Can you see why this "radar echo" method would yield a different length for the rod when a similar measurement is made by $O'$ because of the relative motion between $O'$ and $O$? $O'$ simply measures the rod to be a different (in fact shorter) length from its length as measured by $O$ (the "rest" length since $O$ is carrying the rod); however neither measurement is any more correct than the other i.e. they are both equally valid after being attributed to the respective observers.

Switching gears a bit, $O$ will record a time $\Delta t$ for one round-trip of the light-clock he carries with him. However $O'$ will measure a time $\Delta t' > \Delta t$ for one round-trip of the light-clock that O carries.

7. Jan 9, 2014

### AlfieD

Sorry but what does the bottom right of the equation actually say? Please forgive both my poor eyesight and my browser's zoom functionality. :)

I feel OK. :D Funny you should mention CERN because I just went there to visit ATLAS.

8. Jan 9, 2014

### DrGreg

Here it is a bit bigger:$$\frac{u+v}{1+uv/c^2}$$

9. Jan 9, 2014

### AlfieD

Haha thanks, looked like a 'w' and an 'o' to me. Very poor eyesight and guessing skills! :D

10. Jan 9, 2014

### AlfieD

Sorry, but I don't get how $O'$ is even measuring it? Could you just explain a bit further as to how they differ in measurements? Thanks.

I thought you said that $O'$ measures it shorter but $\Delta t' > \Delta t$ would suggest that $O'$ measures a time that is greater than $O$'s time.

11. Jan 9, 2014

### WannabeNewton

Read through this, it should be instructive to you especially since it uses space-time diagrams to explain everything: http://people.uncw.edu/hermanr/GR/Minkowski/Minkowski.pdf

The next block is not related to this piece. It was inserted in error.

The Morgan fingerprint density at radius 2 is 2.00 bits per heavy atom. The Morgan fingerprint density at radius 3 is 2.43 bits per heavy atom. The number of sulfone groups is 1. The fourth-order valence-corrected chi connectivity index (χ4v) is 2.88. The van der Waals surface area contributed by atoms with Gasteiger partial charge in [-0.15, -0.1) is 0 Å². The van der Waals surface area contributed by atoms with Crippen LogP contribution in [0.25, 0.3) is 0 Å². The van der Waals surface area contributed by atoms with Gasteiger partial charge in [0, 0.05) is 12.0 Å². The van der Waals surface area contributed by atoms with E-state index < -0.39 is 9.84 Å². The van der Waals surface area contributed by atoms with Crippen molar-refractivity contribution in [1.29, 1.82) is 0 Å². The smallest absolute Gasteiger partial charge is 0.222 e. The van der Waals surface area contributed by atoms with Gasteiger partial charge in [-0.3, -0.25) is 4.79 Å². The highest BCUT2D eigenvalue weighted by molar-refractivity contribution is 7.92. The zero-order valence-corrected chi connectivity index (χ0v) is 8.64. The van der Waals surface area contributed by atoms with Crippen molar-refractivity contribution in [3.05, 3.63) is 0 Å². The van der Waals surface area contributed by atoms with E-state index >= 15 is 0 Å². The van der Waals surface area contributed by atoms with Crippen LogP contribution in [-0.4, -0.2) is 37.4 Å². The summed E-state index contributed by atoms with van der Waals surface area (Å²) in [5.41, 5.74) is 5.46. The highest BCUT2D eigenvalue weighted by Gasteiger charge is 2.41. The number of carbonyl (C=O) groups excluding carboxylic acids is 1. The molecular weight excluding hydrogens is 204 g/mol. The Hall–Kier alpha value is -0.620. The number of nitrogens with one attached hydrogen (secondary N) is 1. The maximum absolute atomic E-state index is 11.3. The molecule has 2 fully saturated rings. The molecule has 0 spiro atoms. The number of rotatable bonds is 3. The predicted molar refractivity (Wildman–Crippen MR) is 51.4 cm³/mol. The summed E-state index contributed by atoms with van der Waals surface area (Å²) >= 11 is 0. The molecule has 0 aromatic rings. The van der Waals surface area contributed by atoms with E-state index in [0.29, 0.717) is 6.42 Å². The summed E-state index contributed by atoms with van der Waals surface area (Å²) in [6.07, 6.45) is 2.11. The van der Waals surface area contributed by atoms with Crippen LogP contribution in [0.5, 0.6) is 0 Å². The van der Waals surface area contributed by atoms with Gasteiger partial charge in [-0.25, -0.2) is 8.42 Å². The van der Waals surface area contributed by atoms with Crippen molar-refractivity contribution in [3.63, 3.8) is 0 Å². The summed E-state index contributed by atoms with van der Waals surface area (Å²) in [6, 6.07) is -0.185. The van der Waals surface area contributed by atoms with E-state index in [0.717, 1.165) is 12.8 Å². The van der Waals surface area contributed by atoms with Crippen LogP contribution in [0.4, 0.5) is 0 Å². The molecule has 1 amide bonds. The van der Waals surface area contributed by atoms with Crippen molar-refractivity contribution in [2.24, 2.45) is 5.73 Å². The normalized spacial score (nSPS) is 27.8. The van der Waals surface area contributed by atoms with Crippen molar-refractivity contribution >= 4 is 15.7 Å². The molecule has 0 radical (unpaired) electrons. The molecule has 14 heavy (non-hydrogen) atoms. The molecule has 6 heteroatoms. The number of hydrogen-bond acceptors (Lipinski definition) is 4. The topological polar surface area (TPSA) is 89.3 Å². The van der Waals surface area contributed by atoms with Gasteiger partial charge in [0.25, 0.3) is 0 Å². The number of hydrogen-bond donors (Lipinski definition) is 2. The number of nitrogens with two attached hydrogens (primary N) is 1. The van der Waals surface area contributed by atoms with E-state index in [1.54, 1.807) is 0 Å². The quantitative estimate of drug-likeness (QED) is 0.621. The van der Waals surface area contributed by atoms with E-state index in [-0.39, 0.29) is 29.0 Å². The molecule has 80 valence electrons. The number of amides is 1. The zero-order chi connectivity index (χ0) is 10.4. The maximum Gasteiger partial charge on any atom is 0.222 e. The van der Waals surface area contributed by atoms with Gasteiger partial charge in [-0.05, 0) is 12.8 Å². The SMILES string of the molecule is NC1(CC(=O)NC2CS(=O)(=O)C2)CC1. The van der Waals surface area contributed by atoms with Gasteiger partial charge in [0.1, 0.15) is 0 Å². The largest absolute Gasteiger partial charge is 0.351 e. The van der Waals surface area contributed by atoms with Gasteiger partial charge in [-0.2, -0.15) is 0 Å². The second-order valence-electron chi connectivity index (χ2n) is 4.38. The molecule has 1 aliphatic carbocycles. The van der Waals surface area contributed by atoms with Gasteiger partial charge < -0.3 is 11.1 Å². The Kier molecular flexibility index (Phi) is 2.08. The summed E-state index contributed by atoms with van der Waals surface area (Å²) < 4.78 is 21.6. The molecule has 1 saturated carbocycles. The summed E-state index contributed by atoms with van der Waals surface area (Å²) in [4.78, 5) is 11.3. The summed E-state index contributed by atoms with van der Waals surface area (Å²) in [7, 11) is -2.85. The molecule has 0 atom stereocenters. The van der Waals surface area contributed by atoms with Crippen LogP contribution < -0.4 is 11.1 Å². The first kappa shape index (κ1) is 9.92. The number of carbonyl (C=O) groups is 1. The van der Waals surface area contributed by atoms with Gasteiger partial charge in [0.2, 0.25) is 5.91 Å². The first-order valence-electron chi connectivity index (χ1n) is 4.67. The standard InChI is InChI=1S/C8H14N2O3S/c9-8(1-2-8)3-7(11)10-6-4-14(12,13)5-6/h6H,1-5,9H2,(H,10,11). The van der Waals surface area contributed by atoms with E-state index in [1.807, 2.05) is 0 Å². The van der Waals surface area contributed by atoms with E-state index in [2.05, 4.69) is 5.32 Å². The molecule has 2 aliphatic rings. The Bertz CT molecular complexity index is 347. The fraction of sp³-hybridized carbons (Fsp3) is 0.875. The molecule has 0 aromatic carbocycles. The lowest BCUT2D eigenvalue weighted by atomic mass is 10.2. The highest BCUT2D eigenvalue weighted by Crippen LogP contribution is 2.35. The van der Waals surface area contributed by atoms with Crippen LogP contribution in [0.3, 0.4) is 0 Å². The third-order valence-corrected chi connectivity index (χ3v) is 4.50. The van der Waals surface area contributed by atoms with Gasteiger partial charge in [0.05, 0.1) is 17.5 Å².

No I said length intervals gets contracted, not temporal intervals. We're talking about two different sets of measurements here so don't conflate them otherwise you might end up confused (hence why I said "switching gears"). The link above will hopefully clarify things via the space-time diagrams.

12. Jan 9, 2014

### AlfieD

13. Jan 9, 2014

### AlfieD

Last edited by a moderator: May 6, 2017
14. Jan 9, 2014

### WannabeNewton

No problem! I hope it helps; space-time diagrams are unequivocally the best way to understand measurements in special relativity especially when the measurements involve radar. Also, given the title of your thread, keep in mind the important difference between the one-way speed of light and the two-way speed of light.

15. Jan 10, 2014

### A.T.

The terms "artifacts", "remote observer" and "seeing" are potentially misleading. The effects have nothing to do with observing from a distance, and are not visual artifacts due to signal travel time. The effects are still there after you already accounted for distances and signal travel time. The effects depend only on the relative movement, not on the remoteness.

16. Jan 10, 2014

### BruceW

yeah, I agree. The object really is physically shorter according to some other observer. Although, you could say that only the proper length of the object is important, and any other length is just an artifact. But I think this is quite a 'hardline philosophy'.

17. Jan 10, 2014

### A.T.

Yes, you could call all frame dependent quantities "artifacts". Then the velocity of the object would also be just an artifact. But I don't think this is the common usage of the word, hence misleading. Especially combined with talking about "remoteness" and "seeing".

18. Jan 10, 2014

### phinds

Yeah, by "remote" I meant "in another frame of reference", not "far away" so that was a very bad choice of words. Likewise, "seeing" is misleading, as you point out. My use of "artifact" is arguable, but this has been discussed on this forum before and I stand by my use, although I do understand your point. "Difference from proper length" or something like that would be a less arguable way of stating it.

19. Jan 10, 2014

### AlfieD

Ok, I'm getting confused with all of these terms now... I think I get it though thanks to the link by @WannabeNewton but let's not make it any more complicated than it needs to be haha. Thanks though for everyone who spent their own free time to answer this. Your help was appreciated. :)